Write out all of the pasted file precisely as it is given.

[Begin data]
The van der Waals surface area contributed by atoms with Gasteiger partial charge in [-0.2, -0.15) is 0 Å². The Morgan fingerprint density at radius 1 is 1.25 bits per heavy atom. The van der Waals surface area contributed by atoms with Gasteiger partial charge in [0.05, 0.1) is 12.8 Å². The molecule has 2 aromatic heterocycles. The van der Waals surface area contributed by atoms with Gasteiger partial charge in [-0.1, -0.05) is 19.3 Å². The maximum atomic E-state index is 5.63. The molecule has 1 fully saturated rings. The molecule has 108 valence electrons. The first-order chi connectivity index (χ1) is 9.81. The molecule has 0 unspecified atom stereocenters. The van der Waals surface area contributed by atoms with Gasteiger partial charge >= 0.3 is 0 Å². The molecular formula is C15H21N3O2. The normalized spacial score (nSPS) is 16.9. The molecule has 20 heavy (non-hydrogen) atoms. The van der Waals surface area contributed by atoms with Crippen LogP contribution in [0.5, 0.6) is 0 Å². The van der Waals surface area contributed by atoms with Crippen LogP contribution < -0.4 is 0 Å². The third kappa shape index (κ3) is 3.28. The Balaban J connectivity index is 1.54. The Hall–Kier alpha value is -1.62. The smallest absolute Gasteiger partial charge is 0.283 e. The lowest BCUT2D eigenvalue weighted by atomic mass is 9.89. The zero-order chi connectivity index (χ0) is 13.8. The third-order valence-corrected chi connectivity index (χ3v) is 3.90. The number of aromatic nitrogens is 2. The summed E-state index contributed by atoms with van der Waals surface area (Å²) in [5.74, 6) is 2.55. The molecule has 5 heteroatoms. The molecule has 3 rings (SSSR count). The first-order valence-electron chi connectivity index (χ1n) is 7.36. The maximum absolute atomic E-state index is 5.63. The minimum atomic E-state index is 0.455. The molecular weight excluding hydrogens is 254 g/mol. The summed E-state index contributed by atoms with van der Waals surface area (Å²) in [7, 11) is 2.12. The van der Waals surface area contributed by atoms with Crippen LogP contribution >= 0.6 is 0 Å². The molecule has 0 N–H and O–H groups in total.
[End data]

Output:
The van der Waals surface area contributed by atoms with Gasteiger partial charge in [-0.2, -0.15) is 0 Å². The Morgan fingerprint density at radius 1 is 1.25 bits per heavy atom. The van der Waals surface area contributed by atoms with Gasteiger partial charge in [0.05, 0.1) is 12.8 Å². The molecule has 2 aromatic heterocycles. The van der Waals surface area contributed by atoms with Gasteiger partial charge in [-0.1, -0.05) is 19.3 Å². The maximum atomic E-state index is 5.63. The molecule has 1 fully saturated rings. The molecule has 108 valence electrons. The first-order chi connectivity index (χ1) is 9.81. The molecule has 0 unspecified atom stereocenters. The van der Waals surface area contributed by atoms with Gasteiger partial charge >= 0.3 is 0 Å². The molecular formula is C15H21N3O2. The normalized spacial score (nSPS) is 16.9. The molecule has 20 heavy (non-hydrogen) atoms. The van der Waals surface area contributed by atoms with Crippen LogP contribution in [0.5, 0.6) is 0 Å². The van der Waals surface area contributed by atoms with Crippen LogP contribution < -0.4 is 0 Å². The third kappa shape index (κ3) is 3.28. The Balaban J connectivity index is 1.54. The Hall–Kier alpha value is -1.62. The smallest absolute Gasteiger partial charge is 0.283 e. The lowest BCUT2D eigenvalue weighted by atomic mass is 9.89. The zero-order chi connectivity index (χ0) is 13.8. The third-order valence-corrected chi connectivity index (χ3v) is 3.90. The number of aromatic nitrogens is 2. The summed E-state index contributed by atoms with van der Waals surface area (Å²) in [5.74, 6) is 2.55. The molecule has 5 heteroatoms. The molecule has 3 rings (SSSR count). The first-order valence-electron chi connectivity index (χ1n) is 7.36. The maximum absolute atomic E-state index is 5.63. The minimum atomic E-state index is 0.455. The molecular weight excluding hydrogens is 254 g/mol. The summed E-state index contributed by atoms with van der Waals surface area (Å²) in [7, 11) is 2.12. The van der Waals surface area contributed by atoms with Crippen LogP contribution >= 0.6 is 0 Å². The molecule has 0 N–H and O–H groups in total.